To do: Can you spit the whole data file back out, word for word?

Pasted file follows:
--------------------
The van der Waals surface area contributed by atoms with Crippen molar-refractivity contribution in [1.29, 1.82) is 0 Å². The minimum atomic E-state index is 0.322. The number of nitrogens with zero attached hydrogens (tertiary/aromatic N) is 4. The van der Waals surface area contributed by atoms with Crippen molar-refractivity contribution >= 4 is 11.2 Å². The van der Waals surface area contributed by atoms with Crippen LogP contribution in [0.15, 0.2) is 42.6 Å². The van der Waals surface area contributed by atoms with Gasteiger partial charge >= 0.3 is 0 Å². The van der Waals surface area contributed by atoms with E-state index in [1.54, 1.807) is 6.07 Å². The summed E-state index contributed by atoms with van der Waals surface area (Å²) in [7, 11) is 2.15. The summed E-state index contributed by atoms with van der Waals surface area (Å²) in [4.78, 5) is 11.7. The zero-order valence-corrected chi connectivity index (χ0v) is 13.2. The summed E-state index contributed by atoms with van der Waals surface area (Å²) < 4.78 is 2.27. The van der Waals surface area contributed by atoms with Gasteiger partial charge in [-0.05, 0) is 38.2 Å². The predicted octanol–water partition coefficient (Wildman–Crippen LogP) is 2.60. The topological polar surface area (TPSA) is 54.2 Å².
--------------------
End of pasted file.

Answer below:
The van der Waals surface area contributed by atoms with Crippen molar-refractivity contribution in [1.29, 1.82) is 0 Å². The minimum atomic E-state index is 0.322. The number of nitrogens with zero attached hydrogens (tertiary/aromatic N) is 4. The van der Waals surface area contributed by atoms with Crippen molar-refractivity contribution >= 4 is 11.2 Å². The van der Waals surface area contributed by atoms with Crippen LogP contribution in [0.15, 0.2) is 42.6 Å². The van der Waals surface area contributed by atoms with Gasteiger partial charge >= 0.3 is 0 Å². The van der Waals surface area contributed by atoms with E-state index in [1.54, 1.807) is 6.07 Å². The summed E-state index contributed by atoms with van der Waals surface area (Å²) in [7, 11) is 2.15. The summed E-state index contributed by atoms with van der Waals surface area (Å²) in [4.78, 5) is 11.7. The zero-order valence-corrected chi connectivity index (χ0v) is 13.2. The summed E-state index contributed by atoms with van der Waals surface area (Å²) < 4.78 is 2.27. The van der Waals surface area contributed by atoms with Gasteiger partial charge in [-0.05, 0) is 38.2 Å². The predicted octanol–water partition coefficient (Wildman–Crippen LogP) is 2.60. The topological polar surface area (TPSA) is 54.2 Å².